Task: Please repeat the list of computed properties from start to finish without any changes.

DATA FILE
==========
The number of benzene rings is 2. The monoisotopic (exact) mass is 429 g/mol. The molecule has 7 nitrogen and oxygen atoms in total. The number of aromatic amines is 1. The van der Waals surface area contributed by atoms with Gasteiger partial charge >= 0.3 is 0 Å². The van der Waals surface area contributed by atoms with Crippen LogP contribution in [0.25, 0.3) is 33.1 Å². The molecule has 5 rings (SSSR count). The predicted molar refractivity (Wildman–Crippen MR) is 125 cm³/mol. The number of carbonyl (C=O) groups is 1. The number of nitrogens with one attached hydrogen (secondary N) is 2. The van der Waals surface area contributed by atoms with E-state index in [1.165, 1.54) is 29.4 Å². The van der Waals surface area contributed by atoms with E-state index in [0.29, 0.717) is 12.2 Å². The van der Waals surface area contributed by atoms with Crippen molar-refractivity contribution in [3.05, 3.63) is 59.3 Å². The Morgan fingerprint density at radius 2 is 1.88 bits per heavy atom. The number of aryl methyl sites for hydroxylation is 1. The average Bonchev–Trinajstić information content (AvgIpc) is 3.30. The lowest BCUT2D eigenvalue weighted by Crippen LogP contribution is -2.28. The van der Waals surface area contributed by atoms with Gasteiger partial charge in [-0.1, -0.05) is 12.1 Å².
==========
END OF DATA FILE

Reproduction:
The number of benzene rings is 2. The monoisotopic (exact) mass is 429 g/mol. The molecule has 7 nitrogen and oxygen atoms in total. The number of aromatic amines is 1. The van der Waals surface area contributed by atoms with Gasteiger partial charge >= 0.3 is 0 Å². The van der Waals surface area contributed by atoms with Crippen LogP contribution in [0.25, 0.3) is 33.1 Å². The molecule has 5 rings (SSSR count). The predicted molar refractivity (Wildman–Crippen MR) is 125 cm³/mol. The number of carbonyl (C=O) groups is 1. The number of nitrogens with one attached hydrogen (secondary N) is 2. The van der Waals surface area contributed by atoms with E-state index in [1.165, 1.54) is 29.4 Å². The van der Waals surface area contributed by atoms with E-state index in [0.29, 0.717) is 12.2 Å². The van der Waals surface area contributed by atoms with Crippen molar-refractivity contribution in [3.05, 3.63) is 59.3 Å². The Morgan fingerprint density at radius 2 is 1.88 bits per heavy atom. The number of aryl methyl sites for hydroxylation is 1. The average Bonchev–Trinajstić information content (AvgIpc) is 3.30. The lowest BCUT2D eigenvalue weighted by Crippen LogP contribution is -2.28. The van der Waals surface area contributed by atoms with Gasteiger partial charge in [-0.1, -0.05) is 12.1 Å².